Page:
By CLIFF BRUNT
Now that Morgan Burke has hired Darrell Hazell as Purdue’s new football coach, the pressure is on Morgan Burke.
By all indications, this is an excellent hire. Hazell was a top assistant under Jim Tressel at Ohio State, then he went on to become head coach at Kent State. He has the Golden Flashes ranked No. 25 nationally heading into the GoDaddy.com Bowl Jan. 6 against Arkansas State. They just missed a BCS bowl.
He seems to have it all. He’s been a successful head coach, he’s familiar with the Big Ten and he’s been around championship-caliber teams and coaches for years. He’s 48 years old, so he’s been around long enough to know something, but he’s not too old to adjust and learn new things. He could be around for a long, long time. Purdue has got some buzz going. It’s a great start.
There’s one more thing I’ll address.
Because I’m black and I haven’t seen a head coach who looks anything like me since I started covering the Big Ten in 2005 (there hasn’t been one in the conference since 2002), my antenna is up. Hazell is Purdue’s first black head coach in football or basketball. Fair or not, people are watching.
Not just Hazell. You, Morgan Burke. They’re watching to see if you get this right.
Time after time, I’ve seen black men get head coaching jobs at the BCS level but be given little chance to really succeed. We’ve seen intelligent, capable black men like Tony Samuel (a former Purdue assistant) settle for dead end jobs and never get elevated to a degree that matches his ability. We’ve seen guys like Tyrone Willingham get the best of jobs at Notre Dame, only to be fired and watch his successor get treated better. Most have ended up at smaller schools with limited support while the top jobs have gone to white coaches.
There has been improvement in that regard the past few years. I’m glad to see former Boilermaker Kevin Sumlin doing well at Texas A&M. I see him as the perfect example of hiring a black coach being done right. He’s been hired at a top-tier school, treated like a top-tier coach and he’s getting top-tier results. Stanford coach David Shaw has gotten the same. Charlie Strong at Louisville is a prospect and seems destined to someday coach at a traditional power.
The key to Sumlin, Shaw and Strong’s success (that’s a lot of S names) is that their schools are clearly behind them. They have what they need. Turns out, with equal opportunity and support, black coaches can win at the highest level.
With that being said, Morgan Burke, please give the brother a chance. Don’t just make the hire, put him in position to win.
And I’m not saying this just because he’s black. I’m saying this because Danny Hope hit the athletic department with a haymaker on his way out the door that leaves me worried. Remember this stunner during Hope’s final Tuesday presser?
“Well, I think you take any facility that’s football related and you look at it that’s not an A+, then you make it an A+, and we have some facilities here that are A+. Our indoor facility is an A+. Our new practice fields are outstanding. There’s some other areas, I won’t earmark them now, but there’s other areas of our program from a facilities standpoint that are not an A+ yet. There’s still some below average and they’re not sufficient enough. Obviously from a compensation standpoint we’re way behind from assistant coaches’ salaries. We’re probably $300,000 or $400,000 behind pool-wise next to last. We’re 12th in the Big Ten, hundreds of thousands of dollars, $300,000 or $400,000, and that really affects the program in a lot of ways. I feel like it had an adverse effect on Coach Tiller’s regime at the end. He wasn’t able to retain a lot of his top coaches. He’s a Hall of Fame football coach, and in the end he had some struggles maintaining the program at the level he would have liked to, and I think the fact that he couldn’t retain top coaches was a major factor in that. But it’s huge in the hiring process. You minimize or you limit the pool, the pool size. It’s difficult to hire coordinators when the assistant coaches don’t pay very much, are your assistant coaches going to stay or do they want to have to train people on an annual basis as coaches move in and out of the program. You can look and see where we’re at, and I’ve got files of information to show guys where we’re at. We’re a long ways away.”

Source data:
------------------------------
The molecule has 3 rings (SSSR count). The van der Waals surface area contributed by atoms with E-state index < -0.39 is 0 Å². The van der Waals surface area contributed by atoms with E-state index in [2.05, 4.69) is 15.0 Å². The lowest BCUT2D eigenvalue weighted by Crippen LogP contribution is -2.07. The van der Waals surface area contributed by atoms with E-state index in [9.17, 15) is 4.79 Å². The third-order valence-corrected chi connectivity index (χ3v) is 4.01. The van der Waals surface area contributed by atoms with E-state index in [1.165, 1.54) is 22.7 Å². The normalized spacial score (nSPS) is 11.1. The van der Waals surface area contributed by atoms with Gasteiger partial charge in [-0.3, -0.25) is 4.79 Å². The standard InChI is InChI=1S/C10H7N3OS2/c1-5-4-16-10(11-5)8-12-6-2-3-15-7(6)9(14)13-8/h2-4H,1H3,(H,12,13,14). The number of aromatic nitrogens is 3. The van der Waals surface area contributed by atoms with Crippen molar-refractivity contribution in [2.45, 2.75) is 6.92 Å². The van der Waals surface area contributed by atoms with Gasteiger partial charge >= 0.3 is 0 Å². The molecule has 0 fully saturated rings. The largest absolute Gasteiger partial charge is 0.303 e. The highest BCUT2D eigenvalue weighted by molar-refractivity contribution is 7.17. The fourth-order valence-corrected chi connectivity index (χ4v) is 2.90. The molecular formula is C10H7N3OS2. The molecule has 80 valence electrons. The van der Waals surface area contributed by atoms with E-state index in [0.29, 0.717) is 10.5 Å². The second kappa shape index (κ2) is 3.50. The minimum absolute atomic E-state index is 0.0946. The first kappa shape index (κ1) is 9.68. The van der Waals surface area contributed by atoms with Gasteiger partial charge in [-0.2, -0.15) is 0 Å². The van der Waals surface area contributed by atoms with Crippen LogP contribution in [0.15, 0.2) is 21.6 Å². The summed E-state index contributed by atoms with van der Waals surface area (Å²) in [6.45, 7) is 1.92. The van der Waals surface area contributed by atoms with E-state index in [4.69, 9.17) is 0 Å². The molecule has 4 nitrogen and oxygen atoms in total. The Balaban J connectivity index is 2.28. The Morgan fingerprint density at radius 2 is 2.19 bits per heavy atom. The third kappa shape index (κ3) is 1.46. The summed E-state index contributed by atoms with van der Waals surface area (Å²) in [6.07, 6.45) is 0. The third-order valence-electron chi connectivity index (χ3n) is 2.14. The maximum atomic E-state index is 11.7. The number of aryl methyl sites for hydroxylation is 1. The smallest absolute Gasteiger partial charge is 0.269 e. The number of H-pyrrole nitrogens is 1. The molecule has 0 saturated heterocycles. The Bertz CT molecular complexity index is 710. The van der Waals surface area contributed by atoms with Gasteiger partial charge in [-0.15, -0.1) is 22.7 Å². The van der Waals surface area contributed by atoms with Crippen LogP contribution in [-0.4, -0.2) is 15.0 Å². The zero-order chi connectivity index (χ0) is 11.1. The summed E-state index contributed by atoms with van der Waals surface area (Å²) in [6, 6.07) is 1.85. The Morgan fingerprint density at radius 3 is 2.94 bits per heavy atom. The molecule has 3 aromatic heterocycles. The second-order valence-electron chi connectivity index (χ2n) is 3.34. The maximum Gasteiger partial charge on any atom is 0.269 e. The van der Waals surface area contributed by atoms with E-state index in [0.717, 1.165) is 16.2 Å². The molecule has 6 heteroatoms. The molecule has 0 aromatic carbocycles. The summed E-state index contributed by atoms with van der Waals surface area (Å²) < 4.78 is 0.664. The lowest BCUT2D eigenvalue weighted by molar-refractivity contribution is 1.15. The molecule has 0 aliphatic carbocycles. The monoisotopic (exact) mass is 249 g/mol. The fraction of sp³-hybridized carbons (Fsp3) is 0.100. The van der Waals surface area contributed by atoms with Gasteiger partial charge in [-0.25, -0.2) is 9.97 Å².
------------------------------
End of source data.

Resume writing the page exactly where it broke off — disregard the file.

Hope’s comments fall right at Burke’s feet. No matter who you hire, you have to support him with facilities and dollars to pay his assistants. Say what you want about Hope, but what he said that day was refreshingly honest and revealed real problems. Upgrades are needed. Cash is needed to pay the staff.
Burke told me this summer he’s already thinking about putting capstones at the end of his career. If he does this right, he cements his legacy. He already gets credit for Joe Tiller, Matt Painter and Sharon Versyp. He loses some points for Hope, though Hope had some major hills to climb.
This choice, though, is special. Bottom line? Morgan Burke, this is probably the last major coaching hire you’ll make, and your commitment level will determine whether it’s a good one or not. You have a chance not only to rescue Purdue football, but to be remembered for having vision and taking a risk that others in the Big Ten haven’t been willing to take in a decade.
For your sake, for Purdue’s sake and for all the brothers trying to get jobs down the road, Do the Right Thing. Help a brother out.
Follow Cliff Brunt on Twitter: www.twitter.com/cliffbrunt_isl.